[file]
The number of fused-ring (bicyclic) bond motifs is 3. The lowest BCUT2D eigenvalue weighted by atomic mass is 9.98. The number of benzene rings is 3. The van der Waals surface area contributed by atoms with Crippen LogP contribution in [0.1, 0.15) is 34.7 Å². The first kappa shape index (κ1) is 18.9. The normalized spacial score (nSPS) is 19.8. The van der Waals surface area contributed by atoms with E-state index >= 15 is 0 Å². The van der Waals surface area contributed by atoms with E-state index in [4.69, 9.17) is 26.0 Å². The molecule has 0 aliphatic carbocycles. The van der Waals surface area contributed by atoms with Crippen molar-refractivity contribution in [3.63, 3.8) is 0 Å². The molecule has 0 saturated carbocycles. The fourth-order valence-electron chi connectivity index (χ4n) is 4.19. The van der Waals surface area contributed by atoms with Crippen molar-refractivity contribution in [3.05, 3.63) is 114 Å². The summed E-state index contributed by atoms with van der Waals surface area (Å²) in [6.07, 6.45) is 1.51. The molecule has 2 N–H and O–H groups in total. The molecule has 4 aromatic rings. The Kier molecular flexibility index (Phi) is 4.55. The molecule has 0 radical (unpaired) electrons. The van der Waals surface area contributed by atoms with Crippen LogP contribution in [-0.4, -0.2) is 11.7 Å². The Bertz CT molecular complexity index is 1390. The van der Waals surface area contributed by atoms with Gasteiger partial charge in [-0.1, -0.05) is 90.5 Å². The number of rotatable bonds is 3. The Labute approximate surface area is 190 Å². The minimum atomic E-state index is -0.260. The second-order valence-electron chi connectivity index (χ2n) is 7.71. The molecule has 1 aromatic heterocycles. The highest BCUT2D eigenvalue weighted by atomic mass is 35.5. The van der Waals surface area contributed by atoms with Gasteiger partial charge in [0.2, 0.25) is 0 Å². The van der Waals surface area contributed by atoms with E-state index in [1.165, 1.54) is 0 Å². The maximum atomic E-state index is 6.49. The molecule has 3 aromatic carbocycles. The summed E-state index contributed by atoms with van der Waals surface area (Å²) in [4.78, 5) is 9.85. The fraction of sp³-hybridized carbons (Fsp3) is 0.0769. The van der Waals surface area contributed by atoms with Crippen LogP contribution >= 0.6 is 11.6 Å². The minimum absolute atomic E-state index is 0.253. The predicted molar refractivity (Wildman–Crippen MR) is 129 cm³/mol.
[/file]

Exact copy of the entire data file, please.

The number of fused-ring (bicyclic) bond motifs is 3. The lowest BCUT2D eigenvalue weighted by atomic mass is 9.98. The number of benzene rings is 3. The van der Waals surface area contributed by atoms with Crippen LogP contribution in [0.1, 0.15) is 34.7 Å². The first kappa shape index (κ1) is 18.9. The normalized spacial score (nSPS) is 19.8. The van der Waals surface area contributed by atoms with E-state index >= 15 is 0 Å². The van der Waals surface area contributed by atoms with E-state index in [4.69, 9.17) is 26.0 Å². The molecule has 0 aliphatic carbocycles. The van der Waals surface area contributed by atoms with Crippen molar-refractivity contribution in [3.63, 3.8) is 0 Å². The molecule has 0 saturated carbocycles. The fourth-order valence-electron chi connectivity index (χ4n) is 4.19. The van der Waals surface area contributed by atoms with Crippen molar-refractivity contribution in [3.05, 3.63) is 114 Å². The summed E-state index contributed by atoms with van der Waals surface area (Å²) in [6.07, 6.45) is 1.51. The molecule has 2 N–H and O–H groups in total. The molecule has 4 aromatic rings. The Kier molecular flexibility index (Phi) is 4.55. The molecule has 0 radical (unpaired) electrons. The van der Waals surface area contributed by atoms with Crippen LogP contribution in [-0.4, -0.2) is 11.7 Å². The Bertz CT molecular complexity index is 1390. The van der Waals surface area contributed by atoms with Gasteiger partial charge in [-0.1, -0.05) is 90.5 Å². The number of rotatable bonds is 3. The Labute approximate surface area is 190 Å². The minimum atomic E-state index is -0.260. The second-order valence-electron chi connectivity index (χ2n) is 7.71. The molecule has 1 aromatic heterocycles. The highest BCUT2D eigenvalue weighted by atomic mass is 35.5. The van der Waals surface area contributed by atoms with Gasteiger partial charge in [0.2, 0.25) is 0 Å². The van der Waals surface area contributed by atoms with E-state index in [1.165, 1.54) is 0 Å². The maximum atomic E-state index is 6.49. The molecule has 3 aromatic carbocycles. The summed E-state index contributed by atoms with van der Waals surface area (Å²) in [4.78, 5) is 9.85. The fraction of sp³-hybridized carbons (Fsp3) is 0.0769. The van der Waals surface area contributed by atoms with Crippen LogP contribution >= 0.6 is 11.6 Å². The minimum absolute atomic E-state index is 0.253. The predicted molar refractivity (Wildman–Crippen MR) is 129 cm³/mol.